Exploring the effects of the statewide implementation of an automated writing evaluation system among K-12 students

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University of Delaware
Automated writing evaluation (AWE) is a cutting-edge technology-based intervention designed to help teachers meet their challenges in writing classrooms and improve students’ writing proficiency. The fast development of AWE systems, along with the encouragement of technology use in the U.S. K–12 education system by the Common Core State Standards (CCSS), has led to increased adoption of AWE systems by schools and districts. However, implementation has largely outpaced research (Shermis et al., 2016; Xi, 2010), especially with regard to rigorous evaluations of AWE efficacy. This dissertation study aims to investigate the naturalistic statewide implementation of an AWE system known as Utah Compose (UC), and to rigorously explore the short-term and long-term effects of UC usage on students’ state test English Language Arts (ELA) performance using quasi-experimental designs. ☐ Specifically, this study employed descriptive analyses and hierarchical linear modeling (HLM) to understand the users and the usage of UC in Grades 3–11 across five school years from 2015 to 2019. To compare the effects of more-UC-usage on students’ ELA performance with the less-UC-usage and no-UC-usage in its single year of implementation in school year 2015, this study used propensity score weighting method. In addition, the inverse probability of treatment weighting (IPTW) method was adopted to examine the cumulative years of effects of UC implementation over four school years (2015–2018) on students’ ELA performance. ☐ Findings showed that UC had been widely used in the state for all years, but usage had varied across grades. Most UC users only utilized its main feature targeting writing prompts practices and did not use the other embedded features. The detailed usage of UC was determined by factors not only at the student level but also at the teacher and school levels. Regarding UC’s single year of effect, the results showed that students with greater UC usage performed better in ELA compared to their expected ELA scores if they had not been exposed to UC at all (effect size = 0.17) or if they had used UC less frequently (effect size = 0.11). Furthermore, English language learners, students in special education programs, and low-income students with greater UC usage benefitted more in ELA performance, but the improvements were not sufficient to close the performance gap between them and their peers. Additionally, there was a cumulative benefit to students who used UC repeatedly, but those cumulative effects decreased each year and peaked after three years of implementation. ☐ This study is the largest evaluation of AWE effects to date in terms of both its substantial sample size and scope. The findings regarding AWE’s usage and its causal effects on students’ ELA performance, which is a distal and important outcome at the state level, collectively have significant implications for policy and practice regarding large-scale AWE implementation.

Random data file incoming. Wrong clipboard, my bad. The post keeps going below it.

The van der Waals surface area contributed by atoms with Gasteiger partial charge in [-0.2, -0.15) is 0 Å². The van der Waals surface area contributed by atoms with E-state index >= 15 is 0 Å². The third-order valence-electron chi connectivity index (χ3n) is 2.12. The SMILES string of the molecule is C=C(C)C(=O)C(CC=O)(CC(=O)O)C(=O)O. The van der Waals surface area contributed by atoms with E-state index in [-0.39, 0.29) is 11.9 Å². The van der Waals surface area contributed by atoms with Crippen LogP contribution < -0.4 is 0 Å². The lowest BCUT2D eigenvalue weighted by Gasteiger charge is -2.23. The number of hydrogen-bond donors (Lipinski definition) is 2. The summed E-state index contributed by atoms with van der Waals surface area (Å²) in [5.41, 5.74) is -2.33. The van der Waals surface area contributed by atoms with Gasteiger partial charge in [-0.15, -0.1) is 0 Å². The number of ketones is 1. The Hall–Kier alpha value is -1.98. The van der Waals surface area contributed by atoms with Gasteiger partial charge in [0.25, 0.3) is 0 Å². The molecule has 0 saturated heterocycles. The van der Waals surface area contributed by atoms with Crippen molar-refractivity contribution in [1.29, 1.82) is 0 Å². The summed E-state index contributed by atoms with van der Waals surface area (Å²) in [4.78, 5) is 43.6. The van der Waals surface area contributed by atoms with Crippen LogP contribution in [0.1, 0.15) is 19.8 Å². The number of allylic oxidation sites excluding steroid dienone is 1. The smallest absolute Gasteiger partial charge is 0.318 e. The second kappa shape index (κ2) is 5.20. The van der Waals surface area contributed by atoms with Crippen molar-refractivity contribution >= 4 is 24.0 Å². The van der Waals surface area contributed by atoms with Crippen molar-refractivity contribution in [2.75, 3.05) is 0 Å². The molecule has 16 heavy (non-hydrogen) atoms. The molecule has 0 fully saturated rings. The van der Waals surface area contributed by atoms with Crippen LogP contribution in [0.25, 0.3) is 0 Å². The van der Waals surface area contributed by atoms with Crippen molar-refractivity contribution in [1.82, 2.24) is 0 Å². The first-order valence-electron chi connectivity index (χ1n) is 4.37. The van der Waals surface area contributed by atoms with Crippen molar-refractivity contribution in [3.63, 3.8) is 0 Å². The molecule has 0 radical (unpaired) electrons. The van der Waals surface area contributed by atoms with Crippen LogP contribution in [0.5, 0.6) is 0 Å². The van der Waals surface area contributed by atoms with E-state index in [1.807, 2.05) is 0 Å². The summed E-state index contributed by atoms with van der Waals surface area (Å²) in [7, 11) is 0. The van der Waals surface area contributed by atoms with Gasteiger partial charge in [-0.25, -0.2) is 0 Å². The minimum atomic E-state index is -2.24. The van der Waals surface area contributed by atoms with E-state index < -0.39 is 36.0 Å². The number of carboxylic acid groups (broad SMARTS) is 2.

Discourse, Mathematics writing, Teachers' orientations, Assessing questions, Teacher noticing